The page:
Known facts:

  • The lunar surface is covered by regolith.
  • The Solar wind imparts a charge to the lunar surface

    Wikipedia says

    On the daylit side of the Moon, solar ultraviolet and X-ray radiation is energetic enough to knock electrons out of atoms and molecules in the lunar soil

    The same article further states

    On the night side, the dust is negatively charged by electrons in the solar wind.

Given both sides of Luna acquire an electrical charge,

  • Was the magnitude of the acquired charge on either side ever quantified?
  • What is the average charge magnitude on either side of the lunar soil?
  • 1
    $\begingroup$ I think that your question implies that there's a lit side and an unlit side of the Moon that don't change over time, when actually all sides of the Moon do receive periods of sunlight as the Moon circles the Earth. $\endgroup$ Sep 2, 2013 at 13:29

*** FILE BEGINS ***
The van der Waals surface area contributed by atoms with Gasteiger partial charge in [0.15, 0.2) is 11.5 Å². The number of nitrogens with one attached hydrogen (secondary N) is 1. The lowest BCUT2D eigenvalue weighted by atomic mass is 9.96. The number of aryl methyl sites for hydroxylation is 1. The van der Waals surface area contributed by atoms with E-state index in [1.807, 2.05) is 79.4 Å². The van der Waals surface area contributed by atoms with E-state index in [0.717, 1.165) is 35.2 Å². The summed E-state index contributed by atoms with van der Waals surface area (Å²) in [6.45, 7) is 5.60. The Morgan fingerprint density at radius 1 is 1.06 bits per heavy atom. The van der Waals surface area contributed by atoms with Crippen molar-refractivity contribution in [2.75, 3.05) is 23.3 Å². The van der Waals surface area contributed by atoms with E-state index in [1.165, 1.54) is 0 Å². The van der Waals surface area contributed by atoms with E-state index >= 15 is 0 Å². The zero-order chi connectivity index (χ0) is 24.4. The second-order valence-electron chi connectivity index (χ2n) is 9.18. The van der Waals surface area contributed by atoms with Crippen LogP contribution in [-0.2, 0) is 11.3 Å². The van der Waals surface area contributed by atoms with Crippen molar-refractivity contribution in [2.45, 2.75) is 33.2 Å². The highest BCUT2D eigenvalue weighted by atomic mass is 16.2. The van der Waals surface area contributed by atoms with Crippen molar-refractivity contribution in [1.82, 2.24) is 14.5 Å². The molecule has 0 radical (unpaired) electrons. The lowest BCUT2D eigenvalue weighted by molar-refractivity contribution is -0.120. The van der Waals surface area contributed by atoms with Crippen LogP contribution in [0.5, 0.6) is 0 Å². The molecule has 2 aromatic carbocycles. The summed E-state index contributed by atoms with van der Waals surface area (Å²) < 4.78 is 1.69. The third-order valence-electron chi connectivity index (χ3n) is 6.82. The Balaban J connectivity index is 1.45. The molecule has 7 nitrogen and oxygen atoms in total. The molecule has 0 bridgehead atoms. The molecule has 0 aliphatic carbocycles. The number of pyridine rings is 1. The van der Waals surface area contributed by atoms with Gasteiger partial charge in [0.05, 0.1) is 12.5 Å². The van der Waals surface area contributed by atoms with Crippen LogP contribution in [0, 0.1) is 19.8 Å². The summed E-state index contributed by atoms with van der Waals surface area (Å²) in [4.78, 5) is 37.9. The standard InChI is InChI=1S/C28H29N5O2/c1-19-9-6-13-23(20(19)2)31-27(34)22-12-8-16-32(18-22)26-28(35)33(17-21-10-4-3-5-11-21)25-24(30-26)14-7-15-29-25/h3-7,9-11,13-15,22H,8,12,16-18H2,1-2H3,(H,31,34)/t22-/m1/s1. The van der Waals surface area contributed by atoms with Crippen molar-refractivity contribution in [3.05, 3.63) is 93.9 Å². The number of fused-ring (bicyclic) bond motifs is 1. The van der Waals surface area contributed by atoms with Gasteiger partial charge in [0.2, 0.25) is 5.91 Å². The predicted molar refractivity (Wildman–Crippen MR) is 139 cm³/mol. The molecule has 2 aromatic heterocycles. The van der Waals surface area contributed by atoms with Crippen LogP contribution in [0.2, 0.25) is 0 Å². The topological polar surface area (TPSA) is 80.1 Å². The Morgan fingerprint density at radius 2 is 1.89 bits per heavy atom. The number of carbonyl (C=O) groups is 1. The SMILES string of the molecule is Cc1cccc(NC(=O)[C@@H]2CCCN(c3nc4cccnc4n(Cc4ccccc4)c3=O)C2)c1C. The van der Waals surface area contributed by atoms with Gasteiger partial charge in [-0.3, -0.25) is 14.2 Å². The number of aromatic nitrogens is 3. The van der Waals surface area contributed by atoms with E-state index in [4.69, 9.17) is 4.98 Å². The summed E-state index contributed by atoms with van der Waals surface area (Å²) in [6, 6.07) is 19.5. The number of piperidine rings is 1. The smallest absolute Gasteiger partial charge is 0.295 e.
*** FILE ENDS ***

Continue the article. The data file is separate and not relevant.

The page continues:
• $\begingroup$ @DonBranson: No such implication intended there. $\endgroup$
    – Everyone
    Sep 2, 2013 at 15:30
  • $\begingroup$ OK, just seeking clarity. :) $\endgroup$ Sep 2, 2013 at 16:05

1 Answer 1


Yes, the ARTEMIS satellite monitors the lunar surface (a link to mission data).

The lunar surface gets ionized by the plasma, cosmic rays, and coronal mass ejections from the Sun.

Solar System Exploration Division, NASA Goddard Space Flight Center and Space Sciences Laboratory, University of California paper on Lunar surface charging: Magnitude and implications as a function of space and time (PDF) suggests that:

Theoretically, the Moon should charge to small positive values of ~+5-10V on the sunlit hemisphere (where photoemission dominates), and to larger negative values of ~-100V on the shad-owed hemisphere (where photoemission is absent)

Another paper on Lunar surface charging: A global perspective using Lunar Prospector data by that same group of researches states:

There are significant uncertainties in lunar surface charging processes, and very little is known about either spatial or temporal values.

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